Beat low bond yields with these ‘dividend aristocrats’

Foreign investors are buying Canadian and U.S. bonds. This is reducing bond yields to record lows. One way to generate more income and beat inflation is to buy blue chip stocks that are high-quality dividends aristocrats, i.e. stocks that have raised their dividends for at least five years in a row.

Many foreign investors are desperate to shelter their money. As they pile into the bonds of stable governments, the yields on these bonds have become negative. That is, investors are willing to pay stable governments for the ‘privilege’ of buying their bonds. Factor in inflation and the losses are worse.

The idea behind negative yields is that it can stimulate the economy. Rather than lose money from negative yields, many commercial banks will choose to instead lend it to companies and households. In such cases, the commercial banks can earn at least a little money. To the extent that businesses invest and households consume, the economy benefits.

Many foreign investors are purchasing U.S. and Canadian government bonds. For one thing, government finances here are in better shape than those in many European countries—particularly in what are known as the ‘PIGS’ of Europe (Portugal, Italy, Greece, Spain). For another thing, U.S. and Canadian government bond yields remain positive.

As foreign investors buy Canadian and U.S. government bonds, yields are shrinking. This can cause problems. Consider defined-benefit, or DB, pension plans, where you’re guaranteed certain payments. These plans typically use government bond yields to calculate the size of their liabilities. As bond yields drop, the liabilities automatically rise. This is likely to worsen the underfunding of DB pension plans. Companies will have to raise their contributions.

Lower yields can cause problems

Lower yields can also cause problems for commercial banks. Their traditional banking business partly consists of earning generous spreads. That is, paying relatively little on short-term deposits while earning relatively more on long-term loans. With the yield curve flattening, however, the spreads narrow. Fortunately, the banks operate in many businesses.

Lower rates can also inflict hardship on retirees who rely on interest income to pay their bills. First, the inflow of interest income will decline. Second, the interest income will fail to keep up with the increase in the cost of living. Inflation is a form of inter-generational theft that transfers income from bondholders to current workers.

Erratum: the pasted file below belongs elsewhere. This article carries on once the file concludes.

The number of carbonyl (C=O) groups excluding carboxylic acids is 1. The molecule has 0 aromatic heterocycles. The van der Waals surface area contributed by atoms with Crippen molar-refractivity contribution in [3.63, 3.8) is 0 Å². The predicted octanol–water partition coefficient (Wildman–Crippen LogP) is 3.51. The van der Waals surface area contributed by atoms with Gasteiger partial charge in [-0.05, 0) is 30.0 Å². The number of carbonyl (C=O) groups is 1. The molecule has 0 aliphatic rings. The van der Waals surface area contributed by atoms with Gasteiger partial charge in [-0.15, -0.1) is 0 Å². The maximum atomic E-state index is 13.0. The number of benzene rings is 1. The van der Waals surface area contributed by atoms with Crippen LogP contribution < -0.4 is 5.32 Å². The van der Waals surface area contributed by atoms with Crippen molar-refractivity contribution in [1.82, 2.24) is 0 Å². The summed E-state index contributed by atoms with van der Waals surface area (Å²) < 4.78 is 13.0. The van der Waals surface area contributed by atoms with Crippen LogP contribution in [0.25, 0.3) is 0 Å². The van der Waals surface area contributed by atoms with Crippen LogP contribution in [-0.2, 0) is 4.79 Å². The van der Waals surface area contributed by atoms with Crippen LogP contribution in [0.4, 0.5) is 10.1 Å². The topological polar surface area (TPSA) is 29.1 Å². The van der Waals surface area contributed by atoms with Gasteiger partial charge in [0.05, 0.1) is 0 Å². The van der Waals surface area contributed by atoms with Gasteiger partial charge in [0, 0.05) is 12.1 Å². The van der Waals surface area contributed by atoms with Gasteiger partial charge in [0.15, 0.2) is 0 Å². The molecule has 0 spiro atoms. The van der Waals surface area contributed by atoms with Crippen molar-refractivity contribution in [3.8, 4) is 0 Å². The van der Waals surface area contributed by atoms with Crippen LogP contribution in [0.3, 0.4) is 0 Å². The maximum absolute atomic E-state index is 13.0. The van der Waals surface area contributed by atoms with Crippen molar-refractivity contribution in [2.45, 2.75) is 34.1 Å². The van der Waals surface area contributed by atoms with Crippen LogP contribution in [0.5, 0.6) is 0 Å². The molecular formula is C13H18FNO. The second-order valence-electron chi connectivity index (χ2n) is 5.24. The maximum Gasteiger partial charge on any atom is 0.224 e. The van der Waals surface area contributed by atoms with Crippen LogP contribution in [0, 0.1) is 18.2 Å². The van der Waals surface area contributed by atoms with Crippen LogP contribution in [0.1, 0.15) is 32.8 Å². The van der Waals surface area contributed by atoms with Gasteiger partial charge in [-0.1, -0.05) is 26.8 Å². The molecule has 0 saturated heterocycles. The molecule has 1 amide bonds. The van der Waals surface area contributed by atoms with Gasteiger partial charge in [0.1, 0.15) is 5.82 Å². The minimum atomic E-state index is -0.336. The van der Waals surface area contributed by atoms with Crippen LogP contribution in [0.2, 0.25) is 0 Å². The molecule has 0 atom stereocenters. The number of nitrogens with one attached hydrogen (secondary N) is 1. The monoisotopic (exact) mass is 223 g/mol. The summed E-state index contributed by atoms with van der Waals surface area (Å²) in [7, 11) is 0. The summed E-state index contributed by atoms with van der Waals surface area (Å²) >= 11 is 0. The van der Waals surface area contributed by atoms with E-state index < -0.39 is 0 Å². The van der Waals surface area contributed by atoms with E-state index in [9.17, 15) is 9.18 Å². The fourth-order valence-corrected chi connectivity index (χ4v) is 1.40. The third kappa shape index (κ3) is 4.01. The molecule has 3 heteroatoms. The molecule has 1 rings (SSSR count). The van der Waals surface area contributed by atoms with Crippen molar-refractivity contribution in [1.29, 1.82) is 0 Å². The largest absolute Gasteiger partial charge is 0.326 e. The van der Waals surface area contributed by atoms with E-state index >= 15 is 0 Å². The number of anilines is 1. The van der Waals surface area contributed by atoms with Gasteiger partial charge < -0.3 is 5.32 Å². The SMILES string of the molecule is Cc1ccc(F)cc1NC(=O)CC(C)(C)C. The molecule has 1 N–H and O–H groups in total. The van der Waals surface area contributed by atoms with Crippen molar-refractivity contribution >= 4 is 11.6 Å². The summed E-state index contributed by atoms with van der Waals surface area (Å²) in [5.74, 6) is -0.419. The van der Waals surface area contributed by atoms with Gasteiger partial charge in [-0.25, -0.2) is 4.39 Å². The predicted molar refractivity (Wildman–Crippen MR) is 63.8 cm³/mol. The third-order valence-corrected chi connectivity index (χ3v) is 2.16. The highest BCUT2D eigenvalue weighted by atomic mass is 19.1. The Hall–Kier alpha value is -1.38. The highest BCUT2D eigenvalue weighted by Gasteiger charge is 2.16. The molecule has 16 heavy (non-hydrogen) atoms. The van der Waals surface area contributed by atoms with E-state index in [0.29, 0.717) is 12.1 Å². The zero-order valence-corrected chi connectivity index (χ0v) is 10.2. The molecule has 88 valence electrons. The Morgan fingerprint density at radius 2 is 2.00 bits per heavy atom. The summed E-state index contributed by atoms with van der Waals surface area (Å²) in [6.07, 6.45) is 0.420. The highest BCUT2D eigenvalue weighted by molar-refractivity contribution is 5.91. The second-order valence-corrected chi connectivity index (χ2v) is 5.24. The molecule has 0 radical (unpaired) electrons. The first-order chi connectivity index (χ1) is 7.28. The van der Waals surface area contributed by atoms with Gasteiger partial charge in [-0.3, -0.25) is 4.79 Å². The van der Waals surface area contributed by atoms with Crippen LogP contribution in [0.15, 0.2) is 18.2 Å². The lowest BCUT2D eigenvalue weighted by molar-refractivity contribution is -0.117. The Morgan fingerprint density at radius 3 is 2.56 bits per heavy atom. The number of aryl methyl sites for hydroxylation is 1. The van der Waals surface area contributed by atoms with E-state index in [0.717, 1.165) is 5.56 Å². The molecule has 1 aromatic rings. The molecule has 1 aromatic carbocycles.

It’s sometimes said that retirees can’t afford to take any risk. That’s why they’re often encouraged to buy government bonds. But our view is that this overlooks the risk of inflation. Over time, this will inexorably erode retirees’ purchasing power.

We believe that even retirees should own some high-quality ‘dividend aristocrats’. These are companies that have raised their dividends for at least five years in a row. Dividend aristocrats give you a number of advantages. First, most yield much more than government bonds. This is true of electricity utilities such as Key stocks Emera Inc. (TSX─EMA) and Fortis Inc.(TSX─FTS); telephone utilities such as Key stocks BCE Inc. (TSX─BCE) and Telus Corp. (TSX─T); pipelines such as Key stocks Enbridge Inc. (TSX─ENB) and TransCanada Corp. (TSX─TRP); the big five Canadian banks and so on. Their dividends will pay you much more cash than government bonds.

(The main risk such stocks face is rising interest rates. That’s because some money would leave stocks for higher-yielding bonds. But we see little risk of higher interest rates anytime soon. So there’s now less risk.)

Seek high, rising, dividends; price gains

Second, all of these are blue chip stocks that regularly raise their dividends. They do so faster than the rate of inflation. So they’ll enable you to gradually improve your standard of living.

Third, high-quality dividend aristocrats are almost certain to go up in price. If they didn’t, their dividend yields would climb year after year. Eventually, the rising dividend yield would become too good to ignore. At that point, income-seeking investors would bid up the share prices.

Attractive and growing dividends along with share price gains are a winning combination.

 

The Investment Reporter, MPL Communications Inc.
133 Richmond St. W., Toronto, On, M5H 3M8, 1-800-804-8846